NASA has joined forces with a nuclear arms agency to learn more about how to deflect, or possibly destroy with nuclear power, asteroids or comets that may collide with Earth and obliterate the planet.
Comets and asteroids are the cosmic rubble left over from the birth of the solar system. Composed primarily of dirty ice, comets are often knocked loose from their home orbits beyond Pluto bringing them closer to Earth and making them unpredictable visitors in our planet’s neighborhood. Asteroids, on the other hand, can easily be detected by astronomers once they are spotted, and mostly travel between Mars and Jupiter.
While small rocky debris routinely rains down on Earth, giant cosmic pieces like the one presumed to have wiped out the dinosaurs often zoom past the planet, posing what many view as a serious extraterrestrial threat.
NASA and the Nuclear Security Administration have separately studied such a potential threat, one that may obliterate entire cities or even the planet as a whole. For years, the two agencies examined cosmic fragments, designed rocket interceptors, and conducted simulated tests to see how asteroids can be veered off their path to Earth.
Last week, the two agencies sealed an agreement to start working together in safeguarding the planet’s survival in the event of an incoming cosmic giant. The goal of their collaboration will be to develop a plan that involves using nuclear weapons to intercept asteroids.
“It’s a big step forward,” said Kevin Greenaugh, a senior official at the nuclear security agency. “Whenever you have multiple agencies coming together for the common defense, that’s news.”
This isn’t the first time nuclear explosives have been considered as a possible means to deflect incoming asteroids. In 2013, astrophysicist Robert Weaver of the Los Alamos weapons lab in New Mexico, the birthplace of the nuclear bomb, ran simulations on demolishing asteroids with nuclear power. In 2007, NASA scientists detailed plans for an interceptor rocket with a warhead 75 times as powerful as the Hiroshima bomb.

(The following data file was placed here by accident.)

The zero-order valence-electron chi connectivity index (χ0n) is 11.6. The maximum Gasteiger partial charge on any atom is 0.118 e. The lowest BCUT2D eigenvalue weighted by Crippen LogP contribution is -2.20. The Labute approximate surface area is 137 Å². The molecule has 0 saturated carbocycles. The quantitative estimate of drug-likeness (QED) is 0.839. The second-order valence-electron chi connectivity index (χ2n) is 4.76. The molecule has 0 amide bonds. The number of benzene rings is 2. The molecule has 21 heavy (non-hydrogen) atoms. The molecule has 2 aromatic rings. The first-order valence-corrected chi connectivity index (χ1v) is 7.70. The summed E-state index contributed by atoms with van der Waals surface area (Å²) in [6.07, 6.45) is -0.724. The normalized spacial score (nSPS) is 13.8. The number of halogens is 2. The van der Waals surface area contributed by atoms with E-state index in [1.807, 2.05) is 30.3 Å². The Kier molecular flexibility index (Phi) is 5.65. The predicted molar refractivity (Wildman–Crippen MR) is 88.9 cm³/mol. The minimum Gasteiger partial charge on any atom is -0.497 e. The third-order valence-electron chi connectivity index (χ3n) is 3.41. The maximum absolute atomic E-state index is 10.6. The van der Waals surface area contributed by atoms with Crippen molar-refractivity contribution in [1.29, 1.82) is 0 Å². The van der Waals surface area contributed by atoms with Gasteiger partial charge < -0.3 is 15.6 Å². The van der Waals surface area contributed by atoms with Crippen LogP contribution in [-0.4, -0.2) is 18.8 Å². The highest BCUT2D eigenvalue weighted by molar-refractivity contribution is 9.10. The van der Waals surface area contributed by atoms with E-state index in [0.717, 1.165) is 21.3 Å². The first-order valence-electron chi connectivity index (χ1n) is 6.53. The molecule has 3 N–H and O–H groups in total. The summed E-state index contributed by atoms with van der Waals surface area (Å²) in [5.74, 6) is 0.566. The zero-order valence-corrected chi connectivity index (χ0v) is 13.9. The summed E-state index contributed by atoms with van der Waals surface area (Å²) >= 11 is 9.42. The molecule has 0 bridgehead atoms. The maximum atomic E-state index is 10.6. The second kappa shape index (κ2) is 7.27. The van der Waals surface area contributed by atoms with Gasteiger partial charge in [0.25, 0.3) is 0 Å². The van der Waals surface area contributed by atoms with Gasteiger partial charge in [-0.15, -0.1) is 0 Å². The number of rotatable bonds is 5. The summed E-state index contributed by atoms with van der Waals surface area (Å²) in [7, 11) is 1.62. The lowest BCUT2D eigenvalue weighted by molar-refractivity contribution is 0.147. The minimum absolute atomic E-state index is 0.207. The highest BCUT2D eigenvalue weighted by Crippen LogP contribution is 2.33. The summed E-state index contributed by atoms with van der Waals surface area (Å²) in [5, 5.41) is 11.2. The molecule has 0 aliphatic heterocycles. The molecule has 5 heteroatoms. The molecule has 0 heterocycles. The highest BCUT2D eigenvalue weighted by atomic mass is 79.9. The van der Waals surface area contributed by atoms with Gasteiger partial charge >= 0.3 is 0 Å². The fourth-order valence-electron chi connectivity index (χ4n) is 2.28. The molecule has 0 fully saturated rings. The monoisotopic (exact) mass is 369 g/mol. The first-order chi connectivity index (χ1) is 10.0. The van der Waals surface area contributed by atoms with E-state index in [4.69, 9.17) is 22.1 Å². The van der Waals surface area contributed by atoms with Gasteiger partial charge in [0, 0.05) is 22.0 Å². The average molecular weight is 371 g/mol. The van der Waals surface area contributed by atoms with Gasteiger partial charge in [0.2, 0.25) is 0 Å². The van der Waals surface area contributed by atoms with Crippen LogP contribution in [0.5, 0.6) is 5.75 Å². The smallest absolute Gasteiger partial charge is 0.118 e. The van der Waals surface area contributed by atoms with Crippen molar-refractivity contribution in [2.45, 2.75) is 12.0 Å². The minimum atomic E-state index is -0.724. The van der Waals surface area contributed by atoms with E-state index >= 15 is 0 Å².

“Often, these agencies focus on their own pieces of the puzzle,” said Bruce Betts, director of the nonprofit Planetary Society, “so anything that brings them together is a good thing.”
However, many experts believe that nuclear power may not be the most successful method to intercept the cosmic intruders. They believe that nuclear weapons can only be suitable for asteroids or comets that are 164-492 feet in size. Some also suspect that the debris that would result from a nuclear attack would worsen the situation.
“I’d like to see it as a last-ditch option,” said H. Jay Melosh, a geophysicist at Purdue University who served on a national panel evaluating extraterrestrial threats in 2010.
The interagency collaboration comes amid rising public and private interest in extraterrestrial threats, and in the cosmic giants floating around in Earth’s neighborhood. The threat of a potential asteroid or comet collision has much more leverage since a 60 foot wide meteoroid – a cosmic rock smaller than an asteroid – exploded over the Russian city of Chelyabinsk in 2013, injuring 1,500 people.
Scientists say that a disastrous collision would occur from an asteroid or comet with a diameter of at least three fifth of a mile. About 1,000 of these objects have been spotted in Earth’s neighborhood, though none pose a collision threat in the near future. However, scientists warn that many of the million rocks that veer past Earth are untracked, and warrant closer scrutiny.
“The likelihood of something hitting us in the near future is pretty guaranteed,” said NASA scientists Jason Kessler, “although we’re not freaking out that there is an imminent threat.”
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